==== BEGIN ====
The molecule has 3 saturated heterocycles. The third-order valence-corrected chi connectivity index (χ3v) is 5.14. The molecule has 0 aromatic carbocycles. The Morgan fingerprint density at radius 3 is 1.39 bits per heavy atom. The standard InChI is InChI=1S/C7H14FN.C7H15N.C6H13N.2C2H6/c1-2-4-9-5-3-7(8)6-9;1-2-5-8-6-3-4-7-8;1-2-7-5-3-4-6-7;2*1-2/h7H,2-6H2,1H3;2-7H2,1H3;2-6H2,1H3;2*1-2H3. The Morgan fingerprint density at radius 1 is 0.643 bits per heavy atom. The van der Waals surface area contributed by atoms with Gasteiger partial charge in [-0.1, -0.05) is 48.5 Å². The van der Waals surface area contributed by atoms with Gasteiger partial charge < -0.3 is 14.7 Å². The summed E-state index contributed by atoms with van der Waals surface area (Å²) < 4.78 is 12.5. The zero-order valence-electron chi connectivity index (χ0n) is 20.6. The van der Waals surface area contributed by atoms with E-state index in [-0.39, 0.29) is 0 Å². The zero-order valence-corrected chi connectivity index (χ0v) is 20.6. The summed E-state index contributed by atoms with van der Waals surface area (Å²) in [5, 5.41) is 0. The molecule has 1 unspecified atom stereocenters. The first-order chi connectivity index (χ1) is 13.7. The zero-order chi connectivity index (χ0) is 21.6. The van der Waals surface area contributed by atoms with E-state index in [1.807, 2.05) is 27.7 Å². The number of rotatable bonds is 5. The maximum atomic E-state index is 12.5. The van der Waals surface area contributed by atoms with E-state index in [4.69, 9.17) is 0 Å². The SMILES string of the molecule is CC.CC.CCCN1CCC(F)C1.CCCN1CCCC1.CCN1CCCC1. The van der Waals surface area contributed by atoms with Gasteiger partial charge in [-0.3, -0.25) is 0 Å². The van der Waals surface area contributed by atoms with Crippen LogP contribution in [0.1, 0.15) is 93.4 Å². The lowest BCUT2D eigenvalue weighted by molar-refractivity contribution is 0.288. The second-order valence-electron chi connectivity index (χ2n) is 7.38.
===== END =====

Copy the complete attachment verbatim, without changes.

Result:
The molecule has 3 saturated heterocycles. The third-order valence-corrected chi connectivity index (χ3v) is 5.14. The molecule has 0 aromatic carbocycles. The Morgan fingerprint density at radius 3 is 1.39 bits per heavy atom. The standard InChI is InChI=1S/C7H14FN.C7H15N.C6H13N.2C2H6/c1-2-4-9-5-3-7(8)6-9;1-2-5-8-6-3-4-7-8;1-2-7-5-3-4-6-7;2*1-2/h7H,2-6H2,1H3;2-7H2,1H3;2-6H2,1H3;2*1-2H3. The Morgan fingerprint density at radius 1 is 0.643 bits per heavy atom. The van der Waals surface area contributed by atoms with Gasteiger partial charge in [-0.1, -0.05) is 48.5 Å². The van der Waals surface area contributed by atoms with Gasteiger partial charge < -0.3 is 14.7 Å². The summed E-state index contributed by atoms with van der Waals surface area (Å²) < 4.78 is 12.5. The zero-order valence-electron chi connectivity index (χ0n) is 20.6. The van der Waals surface area contributed by atoms with E-state index in [-0.39, 0.29) is 0 Å². The zero-order valence-corrected chi connectivity index (χ0v) is 20.6. The summed E-state index contributed by atoms with van der Waals surface area (Å²) in [5, 5.41) is 0. The molecule has 1 unspecified atom stereocenters. The first-order chi connectivity index (χ1) is 13.7. The zero-order chi connectivity index (χ0) is 21.6. The van der Waals surface area contributed by atoms with E-state index in [1.807, 2.05) is 27.7 Å². The number of rotatable bonds is 5. The maximum atomic E-state index is 12.5. The van der Waals surface area contributed by atoms with E-state index in [4.69, 9.17) is 0 Å². The SMILES string of the molecule is CC.CC.CCCN1CCC(F)C1.CCCN1CCCC1.CCN1CCCC1. The van der Waals surface area contributed by atoms with Gasteiger partial charge in [-0.3, -0.25) is 0 Å². The van der Waals surface area contributed by atoms with Crippen LogP contribution in [0.1, 0.15) is 93.4 Å². The lowest BCUT2D eigenvalue weighted by molar-refractivity contribution is 0.288. The second-order valence-electron chi connectivity index (χ2n) is 7.38.